Winter travel in Norway evokes images of long, dark evenings, northern lights hunting, cross-country skiing, Christmas markets and cozy nights-in.
The reality can of course be quite different. Norway’s winter travel season is split into two quite distinct experiences.
The late autumn and early winter months are defined by darkness. These months also tend to be the wettest, with any snowfall often quickly washed away. Later in the winter and early spring, snowfall sticks around longer as temperatures drop while the days lighten.
One stereotype about a Norwegian winter that’s absolutely true is the nation’s love of skiing. Throughout the winter and early spring, Norwegians of all ages head out into the forest trails and mountain cabins for a cross-country skiing retreat. For those who prefer downhill skiing, some of Europe’s most underrated slopes are dotted around the south and central of the country.
With activities from skiing to northern lights hunting and everything in between, here are five suggested destinations for a winter trip to Norway.
Arguably Norway’s most famous winter destination, Tromsø is the biggest city in Arctic Norway and as such has a lot to offer international tourists.
The northern lights economy is big business throughout the winter season with many different tours leaving the city every evening. But on a clear night, it’s perfectly possible to see the aurora without leaving the city.
Elsewhere in the city, the Fjellheisen cable car whisks people up to the Storsteinen mountain ledge. Visitors admire the stunning view across the city, which looks even more special bathed in the indigo light of the mid-afternoon, while locals head out to explore the snowy terrain on skis.
Also consider: Alta is another northern lights hotspot and offers a chance to discover Sami culture together with other outdoor activities like dog sledding.
As magical as the north can be during the winter, don’t ignore the capital. The winter is a wonderful time to visit Oslo.
While it’s highly unlikely you’ll see the northern lights, Oslo’s main tourist attractions including the National Museum, Munch Museum and the museums of Bygdøy tend to be quieter at this time of year. Oslo’s efficient public transit system moves you between the sites easily, keeping the amount of time you spend outside to a minimum.
December is an ideal time for an Oslo break, as the city is decorated in white lights and hosts some of Scandinavia’s best Christmas markets on several of its public squares.
Winter sports fans won’t miss out by staying in Oslo, either. Formerly known as Tryvann and Oslo Winter Park, the rebranded Skimore Oslo provides 11 lifts and 18 floodlit slopes within walking distance of the city’s metro system.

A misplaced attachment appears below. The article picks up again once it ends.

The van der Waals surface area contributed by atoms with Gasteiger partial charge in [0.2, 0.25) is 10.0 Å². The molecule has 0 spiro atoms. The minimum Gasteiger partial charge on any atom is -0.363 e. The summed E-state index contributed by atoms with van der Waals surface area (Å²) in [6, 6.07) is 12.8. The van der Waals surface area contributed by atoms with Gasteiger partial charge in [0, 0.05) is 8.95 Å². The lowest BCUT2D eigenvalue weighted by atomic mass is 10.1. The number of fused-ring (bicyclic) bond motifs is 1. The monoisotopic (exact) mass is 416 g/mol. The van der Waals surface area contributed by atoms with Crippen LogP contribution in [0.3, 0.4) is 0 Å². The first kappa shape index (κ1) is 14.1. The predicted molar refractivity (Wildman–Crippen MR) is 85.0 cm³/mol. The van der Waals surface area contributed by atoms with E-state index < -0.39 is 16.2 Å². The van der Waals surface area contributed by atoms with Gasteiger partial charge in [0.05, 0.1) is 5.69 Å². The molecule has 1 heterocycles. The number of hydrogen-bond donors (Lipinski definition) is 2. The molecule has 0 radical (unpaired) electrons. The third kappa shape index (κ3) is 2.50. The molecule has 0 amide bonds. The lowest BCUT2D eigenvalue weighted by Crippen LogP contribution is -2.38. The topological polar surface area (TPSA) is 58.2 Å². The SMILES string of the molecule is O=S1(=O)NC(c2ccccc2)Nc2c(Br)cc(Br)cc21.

Also consider: Bergen also offers indoor cultural attractions including the Art Museum, while average temperatures are milder than Oslo.
There are many Norwegian ski resorts ideal for international visitors. Trysil is Norway’s most popular for many reasons.
A staggering range of slopes, vast children’s area, lifts with heated seats, two full-service resort hotels and 30 restaurants are just some of the reasons to choose Trysil for a skiing vacation. If you prefer cross-country skiing, approximately 60 miles of groomed trails are within easy reach of the resort.
While the relatively new Scandinavian Mountains airport hasn’t proved popular with airlines, Trysil is still within just three hours by coach of Oslo Airport Gardermoen, Norway’s biggest airport.
Also consider: Hemsedal is another of Norway’s best family-friendly ski resorts.
Depending on your age, the name Lillehammer might conjure up images of the freezing cold 1994 Winter Olympics or the gangster comedy-drama TV series Lilyhammer starring Steven Van Zandt. Whether you’re a fan of either or both, there’s something for you in this surprisingly compact town.
Less than two hours north of Oslo Airport by train, Lillehammer’s Olympic legacy is impossible to miss. The national Olympic museum recalls the 1994 event but also the 1952 Oslo winter games and the Olympic movement in general.
It’s located at the Maihaugen open-air museum, home to 200 historic houses dating as far back as the 13th century until today. Even when covered in snow, the museum remains open. Throughout December, the museum’s houses are decorated with era-appropriate Christmas decorations.
For those keen to try out the same slopes as Olympic athletes once used, the ski resorts Hafjell and Kvitfjell are just a short ski bus ride away.
Generally one of the trickier places for international travelers to reach, Røros is a two-hour train journey from Trondheim. Those who make the journey to one of the coldest parts of Norway in the winter season are rewarded with a picturesque small town straight out of the history books.
The wonderfully preserved town center of this former copper mining company town has become a UNESCO World Heritage site.
Much of the town’s modern economy is based around sustainable food production, with the local butter, ice-cream, beer and flatbreads known across Norway. That’s quite a feat for a town of just a few thousand people.
A winter visit to Røros means requires wrapping up warm for a walking tour of the town, but there are some indoor attractions too. The local pottery is a must-visit as is the mine museum that tells the story of the entire town, not just the copper mine itself.
As long as you book accommodation well in advance, try to time your visit to coincide with one of the town’s two major winter events. The Røros Christmas market in early December and the winter fair in mid-February draw visitors from all across Norway.